Old Abandoned Buildings and North Dakota Ghost Towns worth Visiting
During the early years of the North Dakota Territory many boom towns sprung up across the state. Most of this town developed because of rich agricultural, mining, local politics or railroad construction. Because of the nature of these factors, not many of these towns grew into large cities. In fact, most of these boom towns eventually declined and later became ghost towns.
A few of the best ghost towns in North Dakota you can visit include:
Gascoyne, North Dakota
Gascoyne was an important coal mining town located in the Bowman County of North Dakota. The town was established in 1907 as a Milwaukee railroad township first known as Fischbein before the name being changed in 1908 to Gascoyne in reference to large natural gas deposits that occur in the area.
Coal was discovered around the town site in the 1920s leading to a boom that brought in more people and thriving businesses in the area. The town, however, begun to decline in the 1970s when coal mining declined.
The post office was closed in 1971 and the school moved to Scranton. Today many of the original building in the town still stand letting visitors see the relics of early life in this small North Dakota ghost town.
Haley, North Dakota
Captain James Fisk first claimed to have discovered gold on a hill near the site of the Haley in 1864. Years later prospector William Gay discovered placer gold on the Grand River still near the site of Haley. Still, all this did not attract more attention to the region.
The town was started in the 1880s as a ranching center. Most of the early settlers came in because they believed that the Milwaukee railroad will pass through the town. Despite the fact that the railroad did not eventually pass through the town, Haley continued to flourish and at its peak the town had a school, a post office, churches and all manner of businesses.
The town began to decline following the flu pandemic of 1918 and the fire which ran through it in 1921. Most of the early structures of this ghost town still stand for visitors to see. The town is located 14 miles to the south of Scranton along Scranton Road.
Wheelock, North Dakota
Wheelock is another of the important ghost towns in North Dakota that you can visit. The recent oil boom in the area has contributed to some growth in this area.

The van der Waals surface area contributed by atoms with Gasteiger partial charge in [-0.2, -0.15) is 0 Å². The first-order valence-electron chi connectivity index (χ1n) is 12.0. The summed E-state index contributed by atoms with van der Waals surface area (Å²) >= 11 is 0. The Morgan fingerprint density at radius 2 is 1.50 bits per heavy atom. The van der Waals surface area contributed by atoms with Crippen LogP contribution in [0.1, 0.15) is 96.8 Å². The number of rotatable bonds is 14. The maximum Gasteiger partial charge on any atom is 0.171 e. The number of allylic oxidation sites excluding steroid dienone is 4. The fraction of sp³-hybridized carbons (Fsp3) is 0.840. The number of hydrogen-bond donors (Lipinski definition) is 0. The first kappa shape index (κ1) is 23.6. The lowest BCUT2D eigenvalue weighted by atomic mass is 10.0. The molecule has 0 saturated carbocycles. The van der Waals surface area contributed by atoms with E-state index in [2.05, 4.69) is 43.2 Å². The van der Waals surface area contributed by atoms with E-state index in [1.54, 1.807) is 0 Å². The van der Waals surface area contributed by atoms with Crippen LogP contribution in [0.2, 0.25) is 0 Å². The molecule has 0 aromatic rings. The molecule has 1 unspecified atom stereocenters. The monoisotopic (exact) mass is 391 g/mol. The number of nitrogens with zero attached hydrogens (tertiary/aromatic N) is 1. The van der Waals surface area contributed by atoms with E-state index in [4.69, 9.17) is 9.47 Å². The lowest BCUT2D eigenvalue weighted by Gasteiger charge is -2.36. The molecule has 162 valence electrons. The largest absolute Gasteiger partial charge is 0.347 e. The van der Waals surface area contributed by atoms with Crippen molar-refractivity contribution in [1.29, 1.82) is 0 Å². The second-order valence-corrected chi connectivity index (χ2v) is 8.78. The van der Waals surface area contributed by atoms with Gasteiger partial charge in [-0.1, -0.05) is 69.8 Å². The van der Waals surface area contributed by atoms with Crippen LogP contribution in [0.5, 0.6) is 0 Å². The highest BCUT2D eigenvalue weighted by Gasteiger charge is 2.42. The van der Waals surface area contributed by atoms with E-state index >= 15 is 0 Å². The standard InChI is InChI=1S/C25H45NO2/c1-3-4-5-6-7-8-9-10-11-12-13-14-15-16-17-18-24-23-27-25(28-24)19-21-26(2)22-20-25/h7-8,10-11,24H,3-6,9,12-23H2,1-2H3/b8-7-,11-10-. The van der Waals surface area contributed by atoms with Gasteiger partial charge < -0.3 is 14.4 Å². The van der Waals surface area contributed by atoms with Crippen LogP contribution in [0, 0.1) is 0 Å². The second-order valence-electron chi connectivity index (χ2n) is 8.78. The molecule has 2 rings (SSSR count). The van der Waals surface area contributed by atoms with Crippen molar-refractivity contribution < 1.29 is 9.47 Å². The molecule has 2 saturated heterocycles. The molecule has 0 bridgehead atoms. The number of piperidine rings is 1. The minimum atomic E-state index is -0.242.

Wheelock was found in 1902 and named after Ralph W. Wheelock who was then an Editorial writer for the Minneapolis Tribune. In 1928 when there was the Federal Writers project the town had a population of 115 but the population had reduced to just 23 people by 1994.
Although almost deserted, the BNSF Railway still pass through the town. The town also has over 100 structures still intact. The original school house, shops, and business still look like recently occupied. The town is located near Williston and Epping.
Sims, North Dakota
Sims was established in 1883 as a coal mining town. The town also had a prosperous brick yard. At its peak, the town had a population of over 1,000 residents. The town also had a schoolhouse, a post office, a Lutheran church and many businesses.
Sims began to decline following a drop in demand for its coal. The post office was finally closed down in 1947. Today visitors can see a number of old structures. The church has been restored and holds Sunday mass from time to time.
Also Read: North Dakota Gold Panning and Prospecting
Omemee, North Dakota
Omemee is located at the junction of the great Northern Railway and the Soo Line Railroad in Bottineau County. The town was established in 1887 as a railroad town.
The town was an important trading hub providing supplies to travelers and people from towns away from the rail line. At its peak, the town had a population of about 700 people.
Lack of businesses and a company to promote the town resulted in its decline. By 1998 the population had dropped to zero. Today visitors to the site can see two old building and an abandoned electric line.
Also Read: Gold Panning in Saskatchewan, Canada
Exploring Ghost Towns in North Dakota
Most of the towns in North Dakota were established because of ranching opportunities. There wasn’t much gold found in North Dakota, but there has been a lot of coal mining over the years.
The harsh winter climate made this a hard place to live back in the old days. If there wasn’t a reason to stay people usually moved on, leaving behind yet another North Dakota ghost town.
There are lots of ghost towns in North Dakota that you can explore today. Some of them have little more than an old house or two to mark the location where a town once existed. Sometimes the old buildings burned to the ground making the towns disappear completely.